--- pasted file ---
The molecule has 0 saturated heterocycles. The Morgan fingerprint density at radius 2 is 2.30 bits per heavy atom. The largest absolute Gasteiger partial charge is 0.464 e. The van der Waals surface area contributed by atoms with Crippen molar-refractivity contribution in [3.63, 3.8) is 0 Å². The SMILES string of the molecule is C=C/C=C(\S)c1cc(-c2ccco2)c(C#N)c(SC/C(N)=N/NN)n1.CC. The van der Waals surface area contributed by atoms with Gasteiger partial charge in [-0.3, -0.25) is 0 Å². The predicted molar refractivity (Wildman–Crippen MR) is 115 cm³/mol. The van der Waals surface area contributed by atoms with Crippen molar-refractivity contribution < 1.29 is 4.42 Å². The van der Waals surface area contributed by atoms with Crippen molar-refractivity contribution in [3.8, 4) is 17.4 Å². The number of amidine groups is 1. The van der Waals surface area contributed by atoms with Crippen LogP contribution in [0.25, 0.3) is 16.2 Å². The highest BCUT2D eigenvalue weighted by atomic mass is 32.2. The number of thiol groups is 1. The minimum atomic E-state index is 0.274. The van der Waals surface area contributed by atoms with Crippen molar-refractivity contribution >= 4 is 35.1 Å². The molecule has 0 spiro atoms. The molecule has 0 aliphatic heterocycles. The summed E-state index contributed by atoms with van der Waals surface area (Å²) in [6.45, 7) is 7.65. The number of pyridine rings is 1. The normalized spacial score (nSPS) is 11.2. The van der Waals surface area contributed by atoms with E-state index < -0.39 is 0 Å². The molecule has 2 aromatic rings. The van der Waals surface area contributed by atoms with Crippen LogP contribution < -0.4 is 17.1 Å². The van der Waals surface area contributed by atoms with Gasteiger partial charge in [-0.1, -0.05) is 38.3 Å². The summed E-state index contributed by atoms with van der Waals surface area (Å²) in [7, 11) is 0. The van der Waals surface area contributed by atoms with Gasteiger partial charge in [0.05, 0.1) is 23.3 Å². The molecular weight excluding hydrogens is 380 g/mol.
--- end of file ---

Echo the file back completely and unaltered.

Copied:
The molecule has 0 saturated heterocycles. The Morgan fingerprint density at radius 2 is 2.30 bits per heavy atom. The largest absolute Gasteiger partial charge is 0.464 e. The van der Waals surface area contributed by atoms with Crippen molar-refractivity contribution in [3.63, 3.8) is 0 Å². The SMILES string of the molecule is C=C/C=C(\S)c1cc(-c2ccco2)c(C#N)c(SC/C(N)=N/NN)n1.CC. The van der Waals surface area contributed by atoms with Gasteiger partial charge in [-0.3, -0.25) is 0 Å². The predicted molar refractivity (Wildman–Crippen MR) is 115 cm³/mol. The van der Waals surface area contributed by atoms with Crippen molar-refractivity contribution < 1.29 is 4.42 Å². The van der Waals surface area contributed by atoms with Crippen molar-refractivity contribution in [3.8, 4) is 17.4 Å². The number of amidine groups is 1. The van der Waals surface area contributed by atoms with Crippen LogP contribution in [0.25, 0.3) is 16.2 Å². The highest BCUT2D eigenvalue weighted by atomic mass is 32.2. The number of thiol groups is 1. The minimum atomic E-state index is 0.274. The van der Waals surface area contributed by atoms with Crippen molar-refractivity contribution >= 4 is 35.1 Å². The molecule has 0 spiro atoms. The molecule has 0 aliphatic heterocycles. The summed E-state index contributed by atoms with van der Waals surface area (Å²) in [6.45, 7) is 7.65. The number of pyridine rings is 1. The normalized spacial score (nSPS) is 11.2. The van der Waals surface area contributed by atoms with E-state index < -0.39 is 0 Å². The molecule has 2 aromatic rings. The van der Waals surface area contributed by atoms with Crippen LogP contribution < -0.4 is 17.1 Å². The van der Waals surface area contributed by atoms with Gasteiger partial charge in [-0.1, -0.05) is 38.3 Å². The summed E-state index contributed by atoms with van der Waals surface area (Å²) in [7, 11) is 0. The van der Waals surface area contributed by atoms with Gasteiger partial charge in [0.05, 0.1) is 23.3 Å². The molecular weight excluding hydrogens is 380 g/mol.